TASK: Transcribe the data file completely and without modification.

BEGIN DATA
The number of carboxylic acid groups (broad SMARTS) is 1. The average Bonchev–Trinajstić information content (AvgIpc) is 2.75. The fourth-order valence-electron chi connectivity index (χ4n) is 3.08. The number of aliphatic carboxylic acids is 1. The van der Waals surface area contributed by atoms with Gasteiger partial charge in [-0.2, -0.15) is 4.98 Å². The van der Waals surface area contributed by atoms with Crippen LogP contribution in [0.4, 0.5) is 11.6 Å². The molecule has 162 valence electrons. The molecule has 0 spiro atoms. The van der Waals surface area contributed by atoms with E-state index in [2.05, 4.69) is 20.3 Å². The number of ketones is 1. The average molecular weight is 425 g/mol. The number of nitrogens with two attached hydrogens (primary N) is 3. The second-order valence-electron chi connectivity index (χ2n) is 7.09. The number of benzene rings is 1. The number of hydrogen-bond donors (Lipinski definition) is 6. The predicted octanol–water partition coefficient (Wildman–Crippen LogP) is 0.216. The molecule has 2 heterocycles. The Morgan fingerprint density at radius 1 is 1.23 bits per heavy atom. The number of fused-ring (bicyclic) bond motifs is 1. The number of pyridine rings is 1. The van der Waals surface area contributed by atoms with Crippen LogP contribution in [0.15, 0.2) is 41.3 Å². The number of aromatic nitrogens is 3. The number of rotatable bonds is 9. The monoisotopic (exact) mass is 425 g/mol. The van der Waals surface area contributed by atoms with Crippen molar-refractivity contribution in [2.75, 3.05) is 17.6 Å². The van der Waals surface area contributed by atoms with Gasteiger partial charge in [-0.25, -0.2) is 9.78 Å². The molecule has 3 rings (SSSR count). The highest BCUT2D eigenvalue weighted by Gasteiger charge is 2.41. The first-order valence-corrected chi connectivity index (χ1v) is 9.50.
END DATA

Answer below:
The number of carboxylic acid groups (broad SMARTS) is 1. The average Bonchev–Trinajstić information content (AvgIpc) is 2.75. The fourth-order valence-electron chi connectivity index (χ4n) is 3.08. The number of aliphatic carboxylic acids is 1. The van der Waals surface area contributed by atoms with Gasteiger partial charge in [-0.2, -0.15) is 4.98 Å². The van der Waals surface area contributed by atoms with Crippen LogP contribution in [0.4, 0.5) is 11.6 Å². The molecule has 162 valence electrons. The molecule has 0 spiro atoms. The van der Waals surface area contributed by atoms with E-state index in [2.05, 4.69) is 20.3 Å². The number of ketones is 1. The average molecular weight is 425 g/mol. The number of nitrogens with two attached hydrogens (primary N) is 3. The second-order valence-electron chi connectivity index (χ2n) is 7.09. The number of benzene rings is 1. The number of hydrogen-bond donors (Lipinski definition) is 6. The predicted octanol–water partition coefficient (Wildman–Crippen LogP) is 0.216. The molecule has 2 heterocycles. The Morgan fingerprint density at radius 1 is 1.23 bits per heavy atom. The number of fused-ring (bicyclic) bond motifs is 1. The number of pyridine rings is 1. The van der Waals surface area contributed by atoms with Crippen LogP contribution in [0.15, 0.2) is 41.3 Å². The number of aromatic nitrogens is 3. The number of rotatable bonds is 9. The monoisotopic (exact) mass is 425 g/mol. The van der Waals surface area contributed by atoms with Crippen molar-refractivity contribution in [2.75, 3.05) is 17.6 Å². The van der Waals surface area contributed by atoms with Gasteiger partial charge in [-0.25, -0.2) is 9.78 Å². The molecule has 3 rings (SSSR count). The highest BCUT2D eigenvalue weighted by Gasteiger charge is 2.41. The first-order valence-corrected chi connectivity index (χ1v) is 9.50.